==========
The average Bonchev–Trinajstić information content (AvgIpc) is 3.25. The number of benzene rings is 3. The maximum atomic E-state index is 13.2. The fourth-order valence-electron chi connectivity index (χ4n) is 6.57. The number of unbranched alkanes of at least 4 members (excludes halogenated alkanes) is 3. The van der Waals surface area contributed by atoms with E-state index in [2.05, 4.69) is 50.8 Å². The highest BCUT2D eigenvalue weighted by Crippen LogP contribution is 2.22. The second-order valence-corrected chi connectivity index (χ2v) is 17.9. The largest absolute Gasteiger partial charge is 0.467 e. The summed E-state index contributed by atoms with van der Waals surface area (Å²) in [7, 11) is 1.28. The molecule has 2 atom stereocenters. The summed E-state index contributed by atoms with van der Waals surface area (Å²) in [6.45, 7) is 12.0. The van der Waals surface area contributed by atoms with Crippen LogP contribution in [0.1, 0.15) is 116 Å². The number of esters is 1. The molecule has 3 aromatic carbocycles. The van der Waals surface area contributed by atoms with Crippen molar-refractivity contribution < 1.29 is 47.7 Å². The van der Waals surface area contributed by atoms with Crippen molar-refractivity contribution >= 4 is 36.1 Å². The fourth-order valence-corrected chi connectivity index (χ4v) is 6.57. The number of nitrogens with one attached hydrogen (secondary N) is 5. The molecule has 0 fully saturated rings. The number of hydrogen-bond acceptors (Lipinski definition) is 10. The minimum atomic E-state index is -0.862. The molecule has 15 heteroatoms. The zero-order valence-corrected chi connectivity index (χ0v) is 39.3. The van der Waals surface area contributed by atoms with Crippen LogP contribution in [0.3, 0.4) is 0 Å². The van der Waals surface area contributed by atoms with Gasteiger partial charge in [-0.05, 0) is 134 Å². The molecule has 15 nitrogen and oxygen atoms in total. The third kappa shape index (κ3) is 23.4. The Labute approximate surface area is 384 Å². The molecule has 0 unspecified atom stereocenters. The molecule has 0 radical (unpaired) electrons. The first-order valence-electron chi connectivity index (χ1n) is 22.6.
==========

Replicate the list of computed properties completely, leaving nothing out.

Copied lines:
The average Bonchev–Trinajstić information content (AvgIpc) is 3.25. The number of benzene rings is 3. The maximum atomic E-state index is 13.2. The fourth-order valence-electron chi connectivity index (χ4n) is 6.57. The number of unbranched alkanes of at least 4 members (excludes halogenated alkanes) is 3. The van der Waals surface area contributed by atoms with E-state index in [2.05, 4.69) is 50.8 Å². The highest BCUT2D eigenvalue weighted by Crippen LogP contribution is 2.22. The second-order valence-corrected chi connectivity index (χ2v) is 17.9. The largest absolute Gasteiger partial charge is 0.467 e. The summed E-state index contributed by atoms with van der Waals surface area (Å²) in [7, 11) is 1.28. The molecule has 2 atom stereocenters. The summed E-state index contributed by atoms with van der Waals surface area (Å²) in [6.45, 7) is 12.0. The van der Waals surface area contributed by atoms with Crippen LogP contribution in [0.1, 0.15) is 116 Å². The number of esters is 1. The molecule has 3 aromatic carbocycles. The van der Waals surface area contributed by atoms with Crippen molar-refractivity contribution < 1.29 is 47.7 Å². The van der Waals surface area contributed by atoms with Crippen molar-refractivity contribution >= 4 is 36.1 Å². The fourth-order valence-corrected chi connectivity index (χ4v) is 6.57. The number of nitrogens with one attached hydrogen (secondary N) is 5. The molecule has 0 fully saturated rings. The number of hydrogen-bond acceptors (Lipinski definition) is 10. The minimum atomic E-state index is -0.862. The molecule has 15 heteroatoms. The zero-order valence-corrected chi connectivity index (χ0v) is 39.3. The van der Waals surface area contributed by atoms with Crippen LogP contribution in [0.3, 0.4) is 0 Å². The van der Waals surface area contributed by atoms with Gasteiger partial charge in [-0.05, 0) is 134 Å². The molecule has 15 nitrogen and oxygen atoms in total. The third kappa shape index (κ3) is 23.4. The Labute approximate surface area is 384 Å². The molecule has 0 unspecified atom stereocenters. The molecule has 0 radical (unpaired) electrons. The first-order valence-electron chi connectivity index (χ1n) is 22.6.